White House officials concede there's some truth in that. The government will still have $30 billion in cash on Oct. 17, plus whatever tax receipts come in each day. "You'll have days, not weeks, until you deplete that money and you default," said Jason Furman, chairman of the Council of Economic Advisers, at the Politico breakfast. "It's irresponsible to get to the 17th — but no, you don't fall off a cliff instantly."
The Treasury Department says even approaching the debt limit could rattle the markets and result in increased borrowing costs
Veronique de Rugy, an economist at the free-market Mercatus Center at George Mason University, said the debt ceiling will have to be raised sooner or later — and Republicans should know that. (emphases mine)
David Schweikert KNOWS full well that pushing the US Treasury to the brink of default will rattle financial markets. When credit ratings downgrade, borrowing costs go up, sometimes dramatically. But he is not concerned. After all, he has the expertise to profit magnificently from volatile bond markets, right?

Despite numerous reports in the immediate aftermath of the federal government shutdown that -- failure to restart the government should have no negative consequences for the US Treasury credit rating -- credit rating agencies are increasingly unsure the same holds true in the event the debt ceiling is not lifted. From Bloomberg,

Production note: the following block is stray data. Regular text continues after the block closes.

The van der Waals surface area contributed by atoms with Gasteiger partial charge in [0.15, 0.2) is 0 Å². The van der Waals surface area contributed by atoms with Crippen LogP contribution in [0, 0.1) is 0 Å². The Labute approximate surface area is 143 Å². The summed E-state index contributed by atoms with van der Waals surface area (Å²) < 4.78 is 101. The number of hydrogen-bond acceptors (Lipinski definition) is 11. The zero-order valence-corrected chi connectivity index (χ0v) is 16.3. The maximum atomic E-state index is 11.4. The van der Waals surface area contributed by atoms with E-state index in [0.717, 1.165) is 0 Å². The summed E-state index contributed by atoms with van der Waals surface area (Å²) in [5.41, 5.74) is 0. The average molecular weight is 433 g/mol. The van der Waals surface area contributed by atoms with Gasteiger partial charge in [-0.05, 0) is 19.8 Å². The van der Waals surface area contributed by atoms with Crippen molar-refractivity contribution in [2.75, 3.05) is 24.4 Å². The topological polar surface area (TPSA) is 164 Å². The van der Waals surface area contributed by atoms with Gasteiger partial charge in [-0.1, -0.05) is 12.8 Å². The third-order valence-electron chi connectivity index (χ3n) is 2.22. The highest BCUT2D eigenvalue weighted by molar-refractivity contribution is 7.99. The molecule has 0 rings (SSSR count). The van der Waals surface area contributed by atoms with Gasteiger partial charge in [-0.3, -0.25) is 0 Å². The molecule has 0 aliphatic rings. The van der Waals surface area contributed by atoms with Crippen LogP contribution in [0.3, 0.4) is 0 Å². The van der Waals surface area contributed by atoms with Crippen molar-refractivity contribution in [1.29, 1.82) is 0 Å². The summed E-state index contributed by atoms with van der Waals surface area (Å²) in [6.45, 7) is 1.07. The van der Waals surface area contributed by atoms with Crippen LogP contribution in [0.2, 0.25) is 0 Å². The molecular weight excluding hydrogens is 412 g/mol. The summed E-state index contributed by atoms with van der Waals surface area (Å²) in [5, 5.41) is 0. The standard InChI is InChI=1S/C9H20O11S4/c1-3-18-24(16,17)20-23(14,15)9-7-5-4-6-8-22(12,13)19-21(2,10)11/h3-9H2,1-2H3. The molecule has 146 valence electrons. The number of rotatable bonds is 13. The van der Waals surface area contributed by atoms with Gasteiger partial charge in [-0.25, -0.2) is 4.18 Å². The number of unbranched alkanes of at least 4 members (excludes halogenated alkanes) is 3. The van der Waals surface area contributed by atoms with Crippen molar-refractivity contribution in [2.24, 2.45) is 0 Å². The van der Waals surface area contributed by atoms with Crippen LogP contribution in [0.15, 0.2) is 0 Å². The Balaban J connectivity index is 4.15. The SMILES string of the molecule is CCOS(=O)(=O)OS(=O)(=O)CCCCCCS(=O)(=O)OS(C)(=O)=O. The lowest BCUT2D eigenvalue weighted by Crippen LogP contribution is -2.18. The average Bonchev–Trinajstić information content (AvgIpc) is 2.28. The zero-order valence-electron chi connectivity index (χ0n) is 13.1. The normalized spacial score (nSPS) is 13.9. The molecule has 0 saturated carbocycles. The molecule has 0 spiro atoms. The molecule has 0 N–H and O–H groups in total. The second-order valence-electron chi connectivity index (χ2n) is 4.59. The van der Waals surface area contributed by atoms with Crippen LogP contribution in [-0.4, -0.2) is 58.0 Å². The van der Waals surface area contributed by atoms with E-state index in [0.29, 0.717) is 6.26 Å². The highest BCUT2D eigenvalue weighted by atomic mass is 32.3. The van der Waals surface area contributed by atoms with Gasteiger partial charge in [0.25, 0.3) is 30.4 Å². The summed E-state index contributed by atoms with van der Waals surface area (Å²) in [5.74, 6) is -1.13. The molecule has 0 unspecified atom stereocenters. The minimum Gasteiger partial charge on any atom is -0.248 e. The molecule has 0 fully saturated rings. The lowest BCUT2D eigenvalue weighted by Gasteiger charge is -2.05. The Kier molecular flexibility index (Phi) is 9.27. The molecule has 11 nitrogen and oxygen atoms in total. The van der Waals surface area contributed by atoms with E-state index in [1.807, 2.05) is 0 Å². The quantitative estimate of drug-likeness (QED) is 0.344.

The U.S.’s top AAA credit ranking was put on review “with negative implications” by DBRS Inc., which cited the government’s failure to raise the federal debt limit.
The Toronto-based ratings company took the action as a deadlock in Washington kept the U.S. government partially shut for a ninth day and a debt deadline approached. Treasury Secretary Jacob J. Lew has told Congress extraordinary measures being used to avoid breaching the $16.7 trillion debt ceiling “will be exhausted no later than Oct. 17” and the department will have about $30 billion in cash to pay obligations.
“This action reflects the growing risk of a selective default by the federal government,” DBRS said in an e-mailed statement. The move “reflects the increasing uncertainty over the debt-ceiling outcome, combined with the potential lingering repercussions on both domestic and international investor sentiment, and therefore the U.S. economy and financial markets.”
Standard & Poor’s stripped the U.S. of its top credit grade on Aug. 5, 2011, citing Washington gridlock and the lack of an agreement on a way to contain its growing ratio of debt to gross domestic product. The ratio of public debt to GDP is projected to decline to 74.6 percent in 2015 after peaking next year at 76.2 percent, according to a Congressional Budget Office forecast in May.